Freelance book editors provide services to authors before literary agents or publishers come into the picture. The assumption here is that the original manuscript has potential that can be accentuated with a little help.
There are many subjective and commercial aspects you need to consider before you decide to hire a book editor. Some of the subjective elements were covered in an earlier post titled ‘Hiring a freelance editor for proofreading & editing your book’. This one focuses on the commercial perspective.
Life as a struggling author can be tough and complex. So rather than focussing on too many parameters, I’m going to keep it simple here and just talk about one – Breakeven point. This would be the number of copies you need to sell just to recoup the money you have invested in your book before it gets published and hits the shelves.
Of course, the line of thinking outlined here (and the broader definition of the breakeven point) has different connotations if your primary motivation to get published is non-commercial. But if you want to make some real money from your efforts (whatever little that might be), then you might want to spend some time thinking about the following rationale.
Here’s the logic. If you spend X thousand Rupees on a book, then your income (from book royalty) should exceed this amount before you make any profit from the project.
Let’s put some numbers in there to understand what that means. For each of the scenarios, let’s assume a royalty rate of 10% and the book sells for Rupees 100 (typical pricing of most mass market novels that are coming out nowadays)
Scenario 1: Zero investment from your side (i.e. X = Rs 0)
In this case, your breakeven point is 0 copies. This means, you start making money right from the first book sale.
Scenario 2: You pay Rupees 10,000 for book editing services (i.e. X = Rs 10,000)
Now, each book you sell will fetch you 10 Rupees. So your breakeven point is:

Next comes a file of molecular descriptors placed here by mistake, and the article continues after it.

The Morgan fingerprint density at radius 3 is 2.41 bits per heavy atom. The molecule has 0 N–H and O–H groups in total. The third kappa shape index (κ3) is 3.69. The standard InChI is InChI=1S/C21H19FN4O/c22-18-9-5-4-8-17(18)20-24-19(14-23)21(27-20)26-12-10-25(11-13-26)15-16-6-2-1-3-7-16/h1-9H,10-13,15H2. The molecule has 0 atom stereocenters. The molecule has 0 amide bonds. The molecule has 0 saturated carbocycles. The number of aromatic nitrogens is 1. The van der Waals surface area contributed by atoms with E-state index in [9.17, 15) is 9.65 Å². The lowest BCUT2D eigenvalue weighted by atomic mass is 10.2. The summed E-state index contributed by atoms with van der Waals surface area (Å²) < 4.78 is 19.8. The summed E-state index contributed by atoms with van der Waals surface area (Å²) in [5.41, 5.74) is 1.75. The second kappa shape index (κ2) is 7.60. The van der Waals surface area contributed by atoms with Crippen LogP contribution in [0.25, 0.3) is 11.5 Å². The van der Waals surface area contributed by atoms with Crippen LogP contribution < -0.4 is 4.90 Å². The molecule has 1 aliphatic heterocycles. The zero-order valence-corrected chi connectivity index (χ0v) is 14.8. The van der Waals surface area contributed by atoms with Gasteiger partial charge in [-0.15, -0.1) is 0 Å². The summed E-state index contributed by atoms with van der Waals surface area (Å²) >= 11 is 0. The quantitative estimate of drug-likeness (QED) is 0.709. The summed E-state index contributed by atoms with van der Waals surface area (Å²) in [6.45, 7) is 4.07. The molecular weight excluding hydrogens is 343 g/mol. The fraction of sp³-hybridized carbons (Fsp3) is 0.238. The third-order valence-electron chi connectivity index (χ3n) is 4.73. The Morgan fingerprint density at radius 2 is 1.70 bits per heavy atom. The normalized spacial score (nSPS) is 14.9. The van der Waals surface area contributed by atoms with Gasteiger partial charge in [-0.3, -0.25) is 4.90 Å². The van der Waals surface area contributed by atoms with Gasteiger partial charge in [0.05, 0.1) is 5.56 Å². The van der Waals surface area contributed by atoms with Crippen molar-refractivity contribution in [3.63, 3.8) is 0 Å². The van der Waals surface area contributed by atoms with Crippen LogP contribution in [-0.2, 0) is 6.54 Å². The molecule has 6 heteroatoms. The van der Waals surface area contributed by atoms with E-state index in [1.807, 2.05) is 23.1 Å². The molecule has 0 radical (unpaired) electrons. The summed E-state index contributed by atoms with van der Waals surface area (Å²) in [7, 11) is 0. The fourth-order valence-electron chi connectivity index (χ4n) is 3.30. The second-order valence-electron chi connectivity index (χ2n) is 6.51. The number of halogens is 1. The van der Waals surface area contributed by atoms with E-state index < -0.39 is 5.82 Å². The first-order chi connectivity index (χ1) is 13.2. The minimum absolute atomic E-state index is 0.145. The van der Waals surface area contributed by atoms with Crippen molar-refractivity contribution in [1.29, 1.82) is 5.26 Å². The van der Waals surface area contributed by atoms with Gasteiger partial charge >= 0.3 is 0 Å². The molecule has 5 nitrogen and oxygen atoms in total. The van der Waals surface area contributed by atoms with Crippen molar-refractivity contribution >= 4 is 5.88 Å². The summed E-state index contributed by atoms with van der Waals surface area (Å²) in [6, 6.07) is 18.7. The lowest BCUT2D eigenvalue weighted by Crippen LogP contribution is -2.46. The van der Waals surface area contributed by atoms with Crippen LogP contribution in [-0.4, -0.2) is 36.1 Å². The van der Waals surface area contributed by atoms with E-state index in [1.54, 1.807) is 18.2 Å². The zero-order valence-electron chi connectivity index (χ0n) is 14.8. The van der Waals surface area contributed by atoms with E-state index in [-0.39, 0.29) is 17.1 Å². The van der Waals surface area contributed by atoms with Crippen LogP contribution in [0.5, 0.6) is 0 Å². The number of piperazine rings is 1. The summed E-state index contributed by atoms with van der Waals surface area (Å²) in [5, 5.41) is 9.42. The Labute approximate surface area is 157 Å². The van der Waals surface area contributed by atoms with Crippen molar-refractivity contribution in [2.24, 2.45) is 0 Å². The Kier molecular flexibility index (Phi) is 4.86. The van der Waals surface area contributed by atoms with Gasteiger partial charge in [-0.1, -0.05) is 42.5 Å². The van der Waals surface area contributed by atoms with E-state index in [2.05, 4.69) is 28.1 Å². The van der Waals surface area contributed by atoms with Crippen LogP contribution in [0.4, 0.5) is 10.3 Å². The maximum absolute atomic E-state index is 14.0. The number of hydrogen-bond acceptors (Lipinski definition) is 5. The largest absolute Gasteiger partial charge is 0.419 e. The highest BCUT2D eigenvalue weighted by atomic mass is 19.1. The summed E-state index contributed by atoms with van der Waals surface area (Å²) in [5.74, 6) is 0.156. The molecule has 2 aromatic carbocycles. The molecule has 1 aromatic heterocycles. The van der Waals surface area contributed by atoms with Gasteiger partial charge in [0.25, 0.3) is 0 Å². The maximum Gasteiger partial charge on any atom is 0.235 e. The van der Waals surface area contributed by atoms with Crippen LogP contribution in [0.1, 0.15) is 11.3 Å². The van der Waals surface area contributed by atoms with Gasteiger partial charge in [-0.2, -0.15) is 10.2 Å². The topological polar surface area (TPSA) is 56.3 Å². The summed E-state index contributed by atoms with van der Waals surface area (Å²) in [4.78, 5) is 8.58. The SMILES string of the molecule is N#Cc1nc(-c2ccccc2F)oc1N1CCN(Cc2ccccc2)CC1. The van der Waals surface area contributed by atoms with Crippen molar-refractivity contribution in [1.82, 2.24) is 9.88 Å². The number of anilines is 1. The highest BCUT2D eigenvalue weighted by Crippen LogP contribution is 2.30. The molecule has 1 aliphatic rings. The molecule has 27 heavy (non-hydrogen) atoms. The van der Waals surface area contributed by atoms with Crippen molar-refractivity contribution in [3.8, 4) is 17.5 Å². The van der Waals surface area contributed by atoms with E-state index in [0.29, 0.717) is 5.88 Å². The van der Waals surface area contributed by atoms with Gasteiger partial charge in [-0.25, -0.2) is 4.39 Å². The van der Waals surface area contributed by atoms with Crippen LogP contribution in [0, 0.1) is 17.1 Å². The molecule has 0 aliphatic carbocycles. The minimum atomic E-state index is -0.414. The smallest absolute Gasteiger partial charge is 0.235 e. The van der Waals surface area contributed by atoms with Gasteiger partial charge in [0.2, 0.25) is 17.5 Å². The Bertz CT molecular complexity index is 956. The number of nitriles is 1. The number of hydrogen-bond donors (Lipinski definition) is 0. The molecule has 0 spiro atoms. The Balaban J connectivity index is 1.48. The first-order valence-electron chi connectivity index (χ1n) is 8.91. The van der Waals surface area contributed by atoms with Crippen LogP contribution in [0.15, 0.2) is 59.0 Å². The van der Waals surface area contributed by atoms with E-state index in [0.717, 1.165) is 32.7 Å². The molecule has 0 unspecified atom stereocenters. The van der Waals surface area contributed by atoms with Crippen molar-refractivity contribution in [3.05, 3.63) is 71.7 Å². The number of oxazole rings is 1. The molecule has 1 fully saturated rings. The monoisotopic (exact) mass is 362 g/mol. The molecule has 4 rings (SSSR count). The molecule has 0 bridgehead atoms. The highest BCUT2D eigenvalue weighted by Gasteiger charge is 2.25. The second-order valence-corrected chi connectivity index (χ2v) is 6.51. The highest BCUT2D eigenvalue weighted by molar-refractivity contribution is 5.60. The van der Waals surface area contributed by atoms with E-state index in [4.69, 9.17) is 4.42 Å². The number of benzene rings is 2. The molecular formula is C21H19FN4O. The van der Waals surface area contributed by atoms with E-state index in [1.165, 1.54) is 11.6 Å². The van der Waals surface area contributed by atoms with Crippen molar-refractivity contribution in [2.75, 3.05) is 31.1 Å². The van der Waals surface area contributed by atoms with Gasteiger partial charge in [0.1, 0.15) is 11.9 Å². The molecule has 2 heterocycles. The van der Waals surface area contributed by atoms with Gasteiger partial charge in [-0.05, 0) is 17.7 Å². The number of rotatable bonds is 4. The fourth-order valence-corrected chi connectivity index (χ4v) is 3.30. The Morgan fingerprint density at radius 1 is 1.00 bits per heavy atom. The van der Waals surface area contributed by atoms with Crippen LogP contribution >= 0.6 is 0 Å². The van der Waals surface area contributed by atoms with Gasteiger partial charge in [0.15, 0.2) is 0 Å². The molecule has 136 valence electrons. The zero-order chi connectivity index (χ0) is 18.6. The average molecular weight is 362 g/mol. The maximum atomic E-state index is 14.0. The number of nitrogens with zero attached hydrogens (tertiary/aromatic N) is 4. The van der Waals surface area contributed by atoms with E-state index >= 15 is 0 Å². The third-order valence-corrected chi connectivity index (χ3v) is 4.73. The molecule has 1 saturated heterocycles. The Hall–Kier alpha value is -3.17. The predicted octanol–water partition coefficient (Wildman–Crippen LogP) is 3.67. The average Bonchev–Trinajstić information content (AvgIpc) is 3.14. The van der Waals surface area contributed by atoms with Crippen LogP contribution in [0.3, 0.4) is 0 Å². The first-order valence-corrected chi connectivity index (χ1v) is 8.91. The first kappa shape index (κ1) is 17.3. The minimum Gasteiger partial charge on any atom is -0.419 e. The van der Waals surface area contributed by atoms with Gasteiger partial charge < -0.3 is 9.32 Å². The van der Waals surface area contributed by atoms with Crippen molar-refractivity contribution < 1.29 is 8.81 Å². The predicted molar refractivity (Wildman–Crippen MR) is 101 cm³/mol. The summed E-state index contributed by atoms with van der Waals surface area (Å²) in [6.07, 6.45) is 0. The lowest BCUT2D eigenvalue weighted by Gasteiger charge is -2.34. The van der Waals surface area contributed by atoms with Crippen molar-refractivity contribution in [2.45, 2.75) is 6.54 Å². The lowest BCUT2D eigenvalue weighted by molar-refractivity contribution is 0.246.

10,000 / 10 = 1,000 copies
This means you need to sell thousand copies of your book before your bank balance is no longer in the red.
Scenario 3: You pay Rupees 20,000 to book editors, cover designers, others
The breakeven point now jumps up to 2,000 copies. You’d need to be in the top 10% of all books sold to cross that mark.
An estimated 90% percent (God only knows who makes those estimates, but anyway we need a number so we’ll take it and move on) of the novels hitting the market each will struggle to come even close to that number.
You know the drill now. For every additional 10,000 Rupees you spend on getting the book to the market, the breakeven point gets pushed further. If you are comfortable with this basic math, change some parameters like the royalty rate or book price to see how that impacts your breakeven point.
Do keep in mind that there are interdependencies. For instance, if you increase the book price to 200 Rupees, the breakeven points falls to half, but the book may also sell lesser copies.
Book editing isn’t the only expense you need to keep a tab on. Marketing expenses are another category where going overboard won’t help you. Read the post ‘Book promotion celebrity book launches’ where break-even point gets another mention.
Decide how you want to define your parameters for success as an author and then take a call on whether the expenses are justified.